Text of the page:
No shows mean no dough — but SureShow means cash flow, Dr. Shelley Cooper rhymed, laughing.
“I’m supposed to be really professional and that sounds kind of goofy, but you know, if it makes people remember … ” joked Cooper, founder of SureShow by Diversity Telehealth, in a rare moment of downtime as she prepared for one her biggest startup pitch contests yet.
Chicago-based Beta Boom Venture Academy’s Female Founders Summit is set for a virtual showing Thursday — with SureShow among four competitors on the docket.
Click here to learn more or to register for the event.
The event is a culmination of SureShow and its fellow cohort members’ participation in the six-month academy and is expected to bring access to investors, connections at other accelerator programs and access to potential pilot locations, Cooper added.
“If we’re able to get investments here, then that could be what we need to really get started and push us over and lead us toward Unicornville,” she said through a smile, eager to show the company on the national stage.
Cooper’s passion project — which helps clinics avoid lost revenue by replacing no show visits with telehealth appointments — quickly is growing into a scalable company with immense potential for disruption in healthcare.
The startup’s current trajectory was a perfect match for Beta Boom and its focus on investing monetary and human capital in women and people of color, the academy said.
“We now have a patent pending; we have incorporated in Delaware; we have about 25 demos that we’ve done; we’ve got three letters of intent; we’ve signed one contract with a channel partner and we’re about to start our first pilot,” she said, offering just a few highlights — many of which resulted from a successful run in the inaugural OHUB.KC cohort, which wrapped up earlier this year.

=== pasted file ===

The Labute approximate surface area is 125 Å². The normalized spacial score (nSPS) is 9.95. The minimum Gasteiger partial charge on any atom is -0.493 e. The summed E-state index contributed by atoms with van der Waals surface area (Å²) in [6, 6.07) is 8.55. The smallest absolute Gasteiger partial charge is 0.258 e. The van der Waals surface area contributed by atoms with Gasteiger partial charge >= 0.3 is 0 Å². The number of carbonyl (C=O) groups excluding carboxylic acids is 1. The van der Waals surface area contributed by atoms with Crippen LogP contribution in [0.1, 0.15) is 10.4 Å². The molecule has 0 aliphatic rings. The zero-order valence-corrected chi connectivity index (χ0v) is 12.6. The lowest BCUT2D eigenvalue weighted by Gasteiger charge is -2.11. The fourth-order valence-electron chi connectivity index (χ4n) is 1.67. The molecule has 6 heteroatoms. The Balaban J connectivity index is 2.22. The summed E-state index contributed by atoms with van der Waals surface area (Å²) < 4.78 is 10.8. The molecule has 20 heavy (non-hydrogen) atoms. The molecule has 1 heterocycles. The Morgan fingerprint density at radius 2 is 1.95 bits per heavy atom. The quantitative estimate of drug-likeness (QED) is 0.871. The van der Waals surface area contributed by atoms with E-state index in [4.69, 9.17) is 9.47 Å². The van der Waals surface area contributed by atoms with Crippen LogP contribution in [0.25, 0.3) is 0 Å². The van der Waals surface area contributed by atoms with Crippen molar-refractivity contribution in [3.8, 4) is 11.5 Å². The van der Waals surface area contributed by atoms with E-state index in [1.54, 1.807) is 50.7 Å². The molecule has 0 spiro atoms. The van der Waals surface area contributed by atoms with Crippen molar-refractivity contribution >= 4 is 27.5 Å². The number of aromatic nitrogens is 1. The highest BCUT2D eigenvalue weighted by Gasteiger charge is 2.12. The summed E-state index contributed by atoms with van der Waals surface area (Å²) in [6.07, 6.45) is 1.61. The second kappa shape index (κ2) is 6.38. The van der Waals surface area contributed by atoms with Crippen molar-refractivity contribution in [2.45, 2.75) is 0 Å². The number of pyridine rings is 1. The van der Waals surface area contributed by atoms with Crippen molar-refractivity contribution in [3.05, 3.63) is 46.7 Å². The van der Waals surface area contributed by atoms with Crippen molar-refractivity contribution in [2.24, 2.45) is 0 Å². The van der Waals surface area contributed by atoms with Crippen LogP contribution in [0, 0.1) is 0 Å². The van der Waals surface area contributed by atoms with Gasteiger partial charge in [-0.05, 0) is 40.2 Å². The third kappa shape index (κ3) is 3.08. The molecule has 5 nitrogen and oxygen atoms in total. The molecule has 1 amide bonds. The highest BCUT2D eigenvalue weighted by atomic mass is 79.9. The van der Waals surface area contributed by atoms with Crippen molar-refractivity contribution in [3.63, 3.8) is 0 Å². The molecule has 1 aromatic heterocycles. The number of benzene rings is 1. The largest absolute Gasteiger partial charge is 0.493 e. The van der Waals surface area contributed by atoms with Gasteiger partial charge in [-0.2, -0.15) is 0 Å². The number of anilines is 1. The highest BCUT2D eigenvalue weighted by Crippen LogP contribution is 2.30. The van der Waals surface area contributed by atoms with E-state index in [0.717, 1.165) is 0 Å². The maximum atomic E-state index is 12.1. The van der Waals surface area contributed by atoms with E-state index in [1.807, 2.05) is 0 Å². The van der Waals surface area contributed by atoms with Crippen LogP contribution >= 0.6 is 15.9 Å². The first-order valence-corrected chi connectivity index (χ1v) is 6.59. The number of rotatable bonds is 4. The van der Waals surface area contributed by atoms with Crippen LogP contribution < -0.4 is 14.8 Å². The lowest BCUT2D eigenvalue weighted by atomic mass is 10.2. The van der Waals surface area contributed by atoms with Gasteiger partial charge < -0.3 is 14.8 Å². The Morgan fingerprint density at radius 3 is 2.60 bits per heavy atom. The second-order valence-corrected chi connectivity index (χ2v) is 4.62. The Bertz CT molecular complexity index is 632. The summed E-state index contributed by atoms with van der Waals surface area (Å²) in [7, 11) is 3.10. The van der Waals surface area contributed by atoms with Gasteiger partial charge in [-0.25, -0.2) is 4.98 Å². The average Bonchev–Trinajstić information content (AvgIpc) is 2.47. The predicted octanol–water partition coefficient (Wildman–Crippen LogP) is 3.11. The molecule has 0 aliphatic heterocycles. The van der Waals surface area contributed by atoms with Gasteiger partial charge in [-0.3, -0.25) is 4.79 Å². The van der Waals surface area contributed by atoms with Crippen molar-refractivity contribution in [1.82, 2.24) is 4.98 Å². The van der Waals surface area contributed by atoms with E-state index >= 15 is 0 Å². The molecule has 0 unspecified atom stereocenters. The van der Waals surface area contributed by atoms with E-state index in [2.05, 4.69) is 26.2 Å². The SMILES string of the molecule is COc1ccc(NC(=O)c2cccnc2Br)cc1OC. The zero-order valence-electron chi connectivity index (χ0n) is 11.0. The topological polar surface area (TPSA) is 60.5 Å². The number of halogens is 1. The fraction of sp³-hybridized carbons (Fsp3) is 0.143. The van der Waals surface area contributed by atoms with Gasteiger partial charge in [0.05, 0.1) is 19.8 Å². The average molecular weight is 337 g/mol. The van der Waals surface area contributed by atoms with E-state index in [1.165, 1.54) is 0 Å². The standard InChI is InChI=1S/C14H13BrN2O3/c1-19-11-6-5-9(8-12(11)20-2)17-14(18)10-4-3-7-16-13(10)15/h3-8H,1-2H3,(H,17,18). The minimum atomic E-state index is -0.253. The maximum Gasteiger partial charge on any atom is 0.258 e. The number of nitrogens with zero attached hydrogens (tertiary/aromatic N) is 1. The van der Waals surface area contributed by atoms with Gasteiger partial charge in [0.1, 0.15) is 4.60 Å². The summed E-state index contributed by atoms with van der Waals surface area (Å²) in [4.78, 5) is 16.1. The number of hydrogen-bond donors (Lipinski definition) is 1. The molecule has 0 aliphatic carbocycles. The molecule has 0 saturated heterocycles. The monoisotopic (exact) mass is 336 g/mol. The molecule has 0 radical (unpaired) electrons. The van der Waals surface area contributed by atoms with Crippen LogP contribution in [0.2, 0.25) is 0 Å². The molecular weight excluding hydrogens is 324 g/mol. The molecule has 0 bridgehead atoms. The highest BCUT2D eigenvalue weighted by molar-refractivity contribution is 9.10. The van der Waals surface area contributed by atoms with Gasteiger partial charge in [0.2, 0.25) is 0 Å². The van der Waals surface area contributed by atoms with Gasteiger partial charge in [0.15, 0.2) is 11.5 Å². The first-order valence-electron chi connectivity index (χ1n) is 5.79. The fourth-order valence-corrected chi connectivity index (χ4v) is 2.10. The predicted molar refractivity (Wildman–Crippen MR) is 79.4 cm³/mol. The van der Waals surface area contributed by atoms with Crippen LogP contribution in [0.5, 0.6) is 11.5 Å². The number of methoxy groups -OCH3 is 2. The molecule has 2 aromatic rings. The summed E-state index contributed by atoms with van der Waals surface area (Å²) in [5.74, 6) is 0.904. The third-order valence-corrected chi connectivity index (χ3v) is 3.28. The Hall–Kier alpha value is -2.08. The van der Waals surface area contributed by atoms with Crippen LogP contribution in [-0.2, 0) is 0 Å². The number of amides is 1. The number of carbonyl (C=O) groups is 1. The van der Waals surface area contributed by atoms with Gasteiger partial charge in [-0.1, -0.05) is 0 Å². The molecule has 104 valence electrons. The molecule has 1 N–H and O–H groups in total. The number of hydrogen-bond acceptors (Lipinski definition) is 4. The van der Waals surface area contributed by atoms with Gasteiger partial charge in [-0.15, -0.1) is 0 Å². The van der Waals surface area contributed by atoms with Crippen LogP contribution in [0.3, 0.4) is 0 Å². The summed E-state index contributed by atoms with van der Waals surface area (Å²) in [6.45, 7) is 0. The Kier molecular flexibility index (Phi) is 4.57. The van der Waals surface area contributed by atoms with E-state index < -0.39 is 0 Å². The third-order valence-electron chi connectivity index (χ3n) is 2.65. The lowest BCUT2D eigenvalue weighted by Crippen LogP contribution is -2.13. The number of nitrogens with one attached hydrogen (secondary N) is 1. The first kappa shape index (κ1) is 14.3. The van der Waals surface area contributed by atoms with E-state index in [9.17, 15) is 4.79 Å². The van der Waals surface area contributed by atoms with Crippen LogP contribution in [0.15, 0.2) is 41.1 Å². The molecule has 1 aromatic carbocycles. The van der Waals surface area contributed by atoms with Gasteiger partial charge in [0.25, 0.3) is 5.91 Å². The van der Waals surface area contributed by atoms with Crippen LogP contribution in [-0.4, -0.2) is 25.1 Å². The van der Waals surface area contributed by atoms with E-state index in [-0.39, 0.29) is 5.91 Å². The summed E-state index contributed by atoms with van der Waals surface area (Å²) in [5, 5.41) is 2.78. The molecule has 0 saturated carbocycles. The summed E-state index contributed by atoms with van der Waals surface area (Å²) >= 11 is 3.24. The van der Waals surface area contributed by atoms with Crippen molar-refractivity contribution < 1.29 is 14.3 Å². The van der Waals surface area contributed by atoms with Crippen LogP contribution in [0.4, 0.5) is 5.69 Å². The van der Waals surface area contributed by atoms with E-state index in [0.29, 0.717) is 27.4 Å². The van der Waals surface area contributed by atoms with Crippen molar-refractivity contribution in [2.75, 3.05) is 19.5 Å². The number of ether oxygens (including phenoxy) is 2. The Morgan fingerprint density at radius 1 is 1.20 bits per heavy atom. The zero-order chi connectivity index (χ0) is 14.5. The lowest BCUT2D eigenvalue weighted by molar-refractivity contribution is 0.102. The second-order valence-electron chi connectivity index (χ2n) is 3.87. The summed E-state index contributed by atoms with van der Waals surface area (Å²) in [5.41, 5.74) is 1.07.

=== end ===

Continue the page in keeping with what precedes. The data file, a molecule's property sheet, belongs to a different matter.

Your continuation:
“The whole OHUB experience kind of laid the groundwork and then each additional experience kind of gives us more and more of an insight as to what we should be doing and how this whole thing works,” Cooper continued.
Click here to learn more about OHUB.KC ahead of the launch of its second cohort.
Such success comes despite a COVID-19 stronghold on startups, Cooper noted.
“We were ready to go into federally qualified health centers and hospitals — and then COVID hit,” she said, highlighting tactics the startup has used to power through the pandemic.
“We couldn’t go in to talk to the decision makers. We couldn’t do any demos, but we were able to pivot just a little bit and do all of our demonstrations virtually,” Cooper added. “We’ve been able to communicate with people and I think they’re seeing the validity of what we’re doing.”
As partners come to the table, they’re starting to recognize a need Cooper once thought only she saw.
“My father passed away. He had a chronic disease and he wasn’t able to get in and see his doctor when he really needed to. And so that’s how the notion of no-shows influence in not getting care came to mind,” Cooper said, noting the company’s unique position to make COVID-related appointments run smoother for clinics and the company’s ability to easily plug into existing electronic medical record systems that include the likes of Kansas City-based Cerner, Epic and Meditech.
“This is going to make things smoother for patients who — when life takes over and they aren’t able to get into their doctor’s office — know their doctor’s office has SureShow,” she said, describing the platform’s patient queue that alerts them to no show-induced appointment openings and seamlessly connects them to a telehealth appointment.
“Insurance companies are reimbursing [telehealth visits] pretty much on a parity level. After COVID, quite a few of these reimbursements are going to stay the same.”
SureShow is set to compete Oct. 12 for on-the-spot funding at the Pure Pitch Rally in Kansas City. Click here to read more about the opportunity.
With access to opportunities coming rapidly for Cooper, she laughed as she thought back to how nervous she was to approach entrepreneurship as recently as a year ago.
“Seeing what’s been available all along — that I didn’t know about — compared to what I know now. I mean, there’s so many ways that we can be successful as entrepreneurs,” she said.
“There’s so many opportunities here in Kansas City,” Cooper continued. “I’m just happy to take advantage of all the different opportunities and it seems as if every time I meet somebody or I do a pitch, the network opens up. SureShow is definitely not the same as it was a year ago. It’s been an amazing metamorphosis.”